Paying your people matters – but who decides?
Unusually, I’m going to start this blog by asking you two questions:
Who are the strategic partners in your business involved in paying your people?
- The finance department?
- HR/people professionals?
How is your business adapting to the way it operates to survive in this age of Covid?
Survival is no longer related just to product costs, liquidity or supply issues. There’s a new demand for businesses to face: the employee has taken front row. Business now requires a ‘people centred’ approach to be successful.
So, how does this change the roles of Finance, HR/People Professionals and Payroll?
From a Finance department’s perspective, businesses are no longer able to dictate terms on an ‘inside-out’ basis, telling rather than listening. Instead, the emphasis has moved towards HR and people professionals. There is a clear need to listen to your people; after all, they are driving this change. It is a change that’s been a long time coming, certainly before Covid and international lockdowns took hold.
This raises yet another question. Where does Payroll belong in this digital age?
The answer? We need a collaborative approach between Finance, HR /People professionals and Payroll. Finance must consult with HR/People professionals, employees and Payroll in this increasingly dynamic time.
There are three key drivers behind changes in the workplace
1. Employees expect more
With new generations come new expectations. Employee experience now matters, and no wonder. Workaholic Baby Boomers are retiring. Women are now the norm in nearly every workplace. The Millennial manager prioritises work-life balance for themselves and their team with kids and eldercare needs to manage alongside work.
Add mainstream technological changes to these shifts and you can easily see how high the bar has been set. Employees expect standards in their working lives to reflect their domestic lives. They feel restricted or uninspired by employers who haven’t moved with the times. After all, we can order a pizza on our phones or transfer thousands of pounds at the tap of a screen. So why can’t an employee attend meetings remotely?
2. Organisational culture has shifted
Expectations of flexibility in jobs have soared. This has implications for team structure, potential talent pools and management techniques. These changes are daunting and exciting in equal measure and need a joined-up approach to make them work effectively. Two-way communication is essential. Success will no longer come from telling people what to do. Businesses must now Ask, Listen and Act.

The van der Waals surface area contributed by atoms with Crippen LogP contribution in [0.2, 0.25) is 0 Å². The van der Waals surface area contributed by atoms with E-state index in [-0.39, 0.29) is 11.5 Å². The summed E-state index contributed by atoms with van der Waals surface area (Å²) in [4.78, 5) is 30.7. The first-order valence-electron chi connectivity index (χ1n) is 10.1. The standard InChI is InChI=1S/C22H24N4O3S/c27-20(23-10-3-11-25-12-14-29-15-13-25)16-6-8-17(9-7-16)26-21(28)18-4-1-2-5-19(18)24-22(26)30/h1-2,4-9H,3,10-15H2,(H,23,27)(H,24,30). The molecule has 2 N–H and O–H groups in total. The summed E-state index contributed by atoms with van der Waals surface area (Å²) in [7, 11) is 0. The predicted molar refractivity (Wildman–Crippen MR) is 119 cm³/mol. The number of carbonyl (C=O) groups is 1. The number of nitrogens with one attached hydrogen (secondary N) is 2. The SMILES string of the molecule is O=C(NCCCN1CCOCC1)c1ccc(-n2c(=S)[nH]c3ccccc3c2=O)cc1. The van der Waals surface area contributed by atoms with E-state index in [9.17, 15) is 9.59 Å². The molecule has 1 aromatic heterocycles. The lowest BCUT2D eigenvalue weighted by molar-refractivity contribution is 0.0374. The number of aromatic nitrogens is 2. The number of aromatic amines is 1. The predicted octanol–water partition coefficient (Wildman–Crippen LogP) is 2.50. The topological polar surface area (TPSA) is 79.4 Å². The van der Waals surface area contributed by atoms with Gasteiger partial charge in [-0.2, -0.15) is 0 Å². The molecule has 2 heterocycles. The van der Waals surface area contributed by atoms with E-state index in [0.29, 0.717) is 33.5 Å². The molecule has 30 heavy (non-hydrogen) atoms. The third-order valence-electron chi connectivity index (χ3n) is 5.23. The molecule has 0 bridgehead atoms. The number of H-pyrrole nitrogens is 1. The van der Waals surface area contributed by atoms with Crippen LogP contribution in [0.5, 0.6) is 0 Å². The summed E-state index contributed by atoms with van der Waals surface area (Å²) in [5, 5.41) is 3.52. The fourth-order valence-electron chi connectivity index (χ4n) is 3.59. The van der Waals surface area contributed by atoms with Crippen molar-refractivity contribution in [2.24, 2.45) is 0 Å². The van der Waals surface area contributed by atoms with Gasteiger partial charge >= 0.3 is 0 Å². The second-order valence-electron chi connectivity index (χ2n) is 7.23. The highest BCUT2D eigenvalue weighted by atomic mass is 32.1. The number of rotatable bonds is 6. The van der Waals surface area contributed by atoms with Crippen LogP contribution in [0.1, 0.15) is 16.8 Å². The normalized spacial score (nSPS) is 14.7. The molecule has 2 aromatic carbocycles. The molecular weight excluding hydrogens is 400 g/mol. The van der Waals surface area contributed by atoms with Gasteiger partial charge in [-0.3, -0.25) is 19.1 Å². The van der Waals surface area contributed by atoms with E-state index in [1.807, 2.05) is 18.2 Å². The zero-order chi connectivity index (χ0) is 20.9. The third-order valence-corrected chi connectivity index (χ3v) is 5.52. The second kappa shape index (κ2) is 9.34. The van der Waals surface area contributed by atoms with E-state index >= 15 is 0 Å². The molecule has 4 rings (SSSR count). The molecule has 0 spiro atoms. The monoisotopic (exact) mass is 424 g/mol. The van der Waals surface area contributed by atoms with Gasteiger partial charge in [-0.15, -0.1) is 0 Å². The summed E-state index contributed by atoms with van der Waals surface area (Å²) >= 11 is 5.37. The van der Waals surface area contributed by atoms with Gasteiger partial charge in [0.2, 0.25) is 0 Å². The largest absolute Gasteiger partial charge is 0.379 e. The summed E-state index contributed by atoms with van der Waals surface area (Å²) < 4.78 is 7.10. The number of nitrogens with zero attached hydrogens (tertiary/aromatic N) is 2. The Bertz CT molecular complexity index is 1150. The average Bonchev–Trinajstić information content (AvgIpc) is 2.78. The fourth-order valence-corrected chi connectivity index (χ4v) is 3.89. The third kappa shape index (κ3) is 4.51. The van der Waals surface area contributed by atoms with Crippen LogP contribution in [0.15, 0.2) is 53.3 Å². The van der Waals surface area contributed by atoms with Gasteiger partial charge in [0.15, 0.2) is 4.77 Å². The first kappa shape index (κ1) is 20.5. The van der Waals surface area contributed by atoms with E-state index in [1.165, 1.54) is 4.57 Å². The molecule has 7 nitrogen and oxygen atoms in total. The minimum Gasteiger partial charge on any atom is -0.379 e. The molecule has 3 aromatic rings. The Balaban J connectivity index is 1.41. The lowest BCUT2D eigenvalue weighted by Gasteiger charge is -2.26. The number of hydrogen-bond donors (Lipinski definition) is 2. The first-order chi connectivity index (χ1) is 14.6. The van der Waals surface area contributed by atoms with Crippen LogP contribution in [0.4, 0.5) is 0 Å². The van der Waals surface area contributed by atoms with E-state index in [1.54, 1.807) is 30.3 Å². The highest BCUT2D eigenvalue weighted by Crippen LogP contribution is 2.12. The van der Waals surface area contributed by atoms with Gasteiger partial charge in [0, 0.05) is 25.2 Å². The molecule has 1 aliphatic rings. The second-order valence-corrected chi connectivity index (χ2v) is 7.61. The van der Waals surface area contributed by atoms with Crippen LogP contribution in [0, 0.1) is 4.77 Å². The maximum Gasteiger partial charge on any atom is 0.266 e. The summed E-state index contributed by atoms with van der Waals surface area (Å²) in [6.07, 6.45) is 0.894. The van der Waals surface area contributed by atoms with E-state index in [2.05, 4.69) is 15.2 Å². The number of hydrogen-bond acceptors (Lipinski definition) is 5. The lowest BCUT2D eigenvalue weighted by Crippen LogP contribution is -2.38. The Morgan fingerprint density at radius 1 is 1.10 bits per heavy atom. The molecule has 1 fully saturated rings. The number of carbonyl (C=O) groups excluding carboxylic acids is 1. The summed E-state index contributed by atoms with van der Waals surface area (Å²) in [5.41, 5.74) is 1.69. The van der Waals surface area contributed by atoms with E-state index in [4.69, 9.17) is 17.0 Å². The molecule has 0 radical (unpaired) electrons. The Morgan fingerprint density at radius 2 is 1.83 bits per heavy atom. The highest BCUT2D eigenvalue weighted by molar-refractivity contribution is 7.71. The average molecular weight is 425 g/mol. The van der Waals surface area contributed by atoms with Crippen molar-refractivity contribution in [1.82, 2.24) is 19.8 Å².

3. Digitalisation is everywhere
Employee data is easier than ever to find and analyse. With HR software available that can gather and present people data in easily digestible formats, HR can add precious insights to business planning. The role of HR managers is moving; from policy, procedure and compliance to that of strategic partner.
Despite these shifts, many organisations continue to work in a way that ties the hands of the HR department. Historically regarded as a cost centre, HR is now expected to manage employee expectations and deal with employee problems. However, they are expected to do so without access to the data and tools they need to truly make an impact in presenting the business case.
HR as a strategic partner for business success
By transferring the role of HR from cost-centre to strategic partner, organisations can start to fulfil the demands of today’s workforce. The simplest tasks are fundamental in all this. Paying people on time. Giving them working hours that let them balance their lives in a healthier way. Supporting them with the means they need to live contentedly. Until this is in place, culture and employee experience shifts won’t happen.